Monday, August 6, 2012

Ostomate Carries a Moose

Oct 2010
As an ostomate I have been told … avoid extreme activities, don’t lift big weights, don’t over-exert.  As a hunter I have been told … never hunt alone, a moose is too big for 1 person to handle, you need a truck or a quad for moosehunting.    I ignored all these suggestions.

I was reluctant to write this story, not wanting to offend those who dislike hunting, nor those who decline to eat meat. I have full respect for those differing opinions, and make no attempt to change them.  I hope others will quietly allow me mine.

In 2009 I was recovering from cancer and a colostomy, so didn’t hunt, and wondered if I would be able to hunt again.  It became a must-do on my Ostomy Bucket list

There are 3 parallel forces that take me hunting.  Philosophically … I easily connect with the natural world, and feel very comfortable and belonging while alone in the bush.  And Practically ….for the past 20 years, several families anticipate the steaks, roasts, and burger from my moose hunts.  And Ancestrally ... there is something buried deep in the reptile part of our brain that makes us hunters, gatherers, and survivors.  And yes, perhaps spending too much time alone in the bush, conjures up such thoughts :)

A Canada Moose stands 6 feet (2metres) tall at the shoulders, and can weigh up to 1500 pounds (700Kgs). 

My location is NorthWestern Canada.  I drive 4 hours from my home to the end of the road, then 28km by boat to my cabin.  I will be alone, and I will hunt every day for the next 10 days.  Here is a typical day.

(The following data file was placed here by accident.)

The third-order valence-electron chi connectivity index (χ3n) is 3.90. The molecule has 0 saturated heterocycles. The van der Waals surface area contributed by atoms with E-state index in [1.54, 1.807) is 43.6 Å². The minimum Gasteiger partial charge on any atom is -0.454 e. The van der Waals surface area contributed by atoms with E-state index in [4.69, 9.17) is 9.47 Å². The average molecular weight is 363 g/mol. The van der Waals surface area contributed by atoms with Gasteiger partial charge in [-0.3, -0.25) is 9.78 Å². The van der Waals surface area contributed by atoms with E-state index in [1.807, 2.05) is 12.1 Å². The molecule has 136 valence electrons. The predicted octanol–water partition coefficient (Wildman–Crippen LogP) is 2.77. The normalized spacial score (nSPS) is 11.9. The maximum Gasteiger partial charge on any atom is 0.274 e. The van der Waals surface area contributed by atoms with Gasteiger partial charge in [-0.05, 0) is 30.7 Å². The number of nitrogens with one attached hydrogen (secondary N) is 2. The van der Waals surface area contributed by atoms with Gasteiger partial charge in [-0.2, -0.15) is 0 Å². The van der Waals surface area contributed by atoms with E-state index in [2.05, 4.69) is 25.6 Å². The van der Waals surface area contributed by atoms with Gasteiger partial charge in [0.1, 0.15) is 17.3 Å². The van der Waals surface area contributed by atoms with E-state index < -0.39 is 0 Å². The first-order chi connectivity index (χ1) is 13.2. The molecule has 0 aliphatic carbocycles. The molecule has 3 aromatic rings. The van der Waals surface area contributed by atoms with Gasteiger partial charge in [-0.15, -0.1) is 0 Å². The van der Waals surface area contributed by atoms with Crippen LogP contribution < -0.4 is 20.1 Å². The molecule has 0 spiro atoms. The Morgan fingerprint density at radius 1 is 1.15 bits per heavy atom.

I woke to the alarm at 4:30am.  Made a thermos of coffee and ate a bowl of porridge.  Left the cabin at 5:00am.  It was very dark this morning, as it was cloudy and with almost no moon.  When it is this dark, it’s good to have the route in my head, and take clues from surrounding terrain to avoid being lost or hitting rocks.  After a dark 4km boatride, I transferred to a canoe and paddled 400meters up a small creek. Canoeing up the creek is more difficult than the lake travel, as I am low to the water, the creek is only 2meters wide with tall reeds growing on both sides, and VERY winding.  I did some moose cow-calls that can be heard (by bull moose) for up to 5 kms.  

By 10:30am it was obvious that no bull moose would be showing this morning, so I reversed my route and returned to the cabin.  Lunch, a short nap, a few chores, then back out for the evening hunt from about 4:00pm to sunset at 7:30pm.
These are long days, with 8-9 hours of sitting, silently, and moving only my eyeballs.  Many similar days passed.  On a typical moosehunting day … nothing happens.
One morning, I thought I heard a moose walking slowly in the creek, then quickly climb the bank, splashing as he lunged out of the water.  This added to a number of events that have tricked me over the years.  The noise was actually a flock of ducks that had probably slept in a bay on the creek.  A few started to move and stretch their wings, then they all stretched and splashed thru the water as they took flight.  Not a moose, but a new, exciting, and uncommon observation anyway.

On day 7, I woke to the alarm at 4:30am.  It was drizzling, and the forecast was for light rain all morning.  Staying in bed seemed tempting, but I decided to go hunting anyway.  It was so dark – no moon and heavy clouds.  Navigating in the dark was difficult as the terrain-clues were harder to see, and distance from shore was difficult to judge.  I traveled at lower speed, but it seemed like I was going way too fast for conditions (like overdriving your headlights, except there was no light).  At 9:30am the drizzle was tempting me to go back to the cabin, but then I heard a branch snap.  Doesn’t count as a moose until I have at least 3 clues (branch snaps, grunts, raking antlers, walking in water…) or actually SEE the moose.  He was just a silhouette, standing in the heavy bush.  I had to use binoculars to positively identify him.  I wanted a broadside shot, so waited.  Finally, at 40 yards, he turned and stood broadside, and I hit him with a good double-lung shot. He walked away, about 30 yards and went down.  I watched him thru the binoculars.